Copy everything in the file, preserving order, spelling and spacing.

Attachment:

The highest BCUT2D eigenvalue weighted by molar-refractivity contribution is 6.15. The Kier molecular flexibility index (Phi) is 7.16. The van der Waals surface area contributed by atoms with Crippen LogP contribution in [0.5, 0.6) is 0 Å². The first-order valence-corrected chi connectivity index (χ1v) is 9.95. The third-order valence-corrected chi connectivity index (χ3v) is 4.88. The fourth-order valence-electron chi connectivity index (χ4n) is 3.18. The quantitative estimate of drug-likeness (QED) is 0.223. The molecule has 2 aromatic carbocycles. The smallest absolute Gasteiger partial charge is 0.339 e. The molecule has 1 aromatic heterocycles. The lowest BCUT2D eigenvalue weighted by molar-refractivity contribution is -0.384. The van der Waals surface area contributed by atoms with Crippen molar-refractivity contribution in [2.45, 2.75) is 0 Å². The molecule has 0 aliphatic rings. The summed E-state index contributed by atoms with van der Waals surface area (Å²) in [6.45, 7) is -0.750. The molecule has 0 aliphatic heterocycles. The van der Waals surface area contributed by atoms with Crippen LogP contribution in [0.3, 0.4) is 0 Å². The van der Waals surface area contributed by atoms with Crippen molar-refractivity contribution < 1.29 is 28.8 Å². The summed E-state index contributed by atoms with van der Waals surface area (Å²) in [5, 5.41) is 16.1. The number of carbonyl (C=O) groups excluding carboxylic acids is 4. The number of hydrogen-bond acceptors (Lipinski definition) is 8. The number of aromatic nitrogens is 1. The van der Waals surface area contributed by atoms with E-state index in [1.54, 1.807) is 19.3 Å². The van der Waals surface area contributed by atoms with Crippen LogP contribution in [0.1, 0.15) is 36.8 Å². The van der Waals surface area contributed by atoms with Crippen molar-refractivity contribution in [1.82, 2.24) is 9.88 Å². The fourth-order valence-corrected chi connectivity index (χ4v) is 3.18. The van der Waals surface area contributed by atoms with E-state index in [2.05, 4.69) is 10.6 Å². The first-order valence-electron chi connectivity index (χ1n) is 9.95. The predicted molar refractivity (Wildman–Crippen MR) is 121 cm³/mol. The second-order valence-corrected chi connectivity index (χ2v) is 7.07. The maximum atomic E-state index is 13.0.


The highest BCUT2D eigenvalue weighted by molar-refractivity contribution is 6.15. The Kier molecular flexibility index (Phi) is 7.16. The van der Waals surface area contributed by atoms with Crippen LogP contribution in [0.5, 0.6) is 0 Å². The first-order valence-corrected chi connectivity index (χ1v) is 9.95. The third-order valence-corrected chi connectivity index (χ3v) is 4.88. The fourth-order valence-electron chi connectivity index (χ4n) is 3.18. The quantitative estimate of drug-likeness (QED) is 0.223. The molecule has 2 aromatic carbocycles. The smallest absolute Gasteiger partial charge is 0.339 e. The molecule has 1 aromatic heterocycles. The lowest BCUT2D eigenvalue weighted by molar-refractivity contribution is -0.384. The van der Waals surface area contributed by atoms with Crippen molar-refractivity contribution in [2.45, 2.75) is 0 Å². The molecule has 0 aliphatic rings. The summed E-state index contributed by atoms with van der Waals surface area (Å²) in [6.45, 7) is -0.750. The molecule has 0 aliphatic heterocycles. The van der Waals surface area contributed by atoms with Crippen LogP contribution in [0.3, 0.4) is 0 Å². The van der Waals surface area contributed by atoms with Crippen molar-refractivity contribution < 1.29 is 28.8 Å². The summed E-state index contributed by atoms with van der Waals surface area (Å²) in [5, 5.41) is 16.1. The number of carbonyl (C=O) groups excluding carboxylic acids is 4. The number of hydrogen-bond acceptors (Lipinski definition) is 8. The number of aromatic nitrogens is 1. The van der Waals surface area contributed by atoms with E-state index in [1.54, 1.807) is 19.3 Å². The van der Waals surface area contributed by atoms with Crippen LogP contribution in [0.1, 0.15) is 36.8 Å². The van der Waals surface area contributed by atoms with Crippen molar-refractivity contribution in [1.82, 2.24) is 9.88 Å². The fourth-order valence-corrected chi connectivity index (χ4v) is 3.18. The van der Waals surface area contributed by atoms with E-state index in [2.05, 4.69) is 10.6 Å². The first-order valence-electron chi connectivity index (χ1n) is 9.95. The predicted molar refractivity (Wildman–Crippen MR) is 121 cm³/mol. The second-order valence-corrected chi connectivity index (χ2v) is 7.07. The maximum atomic E-state index is 13.0.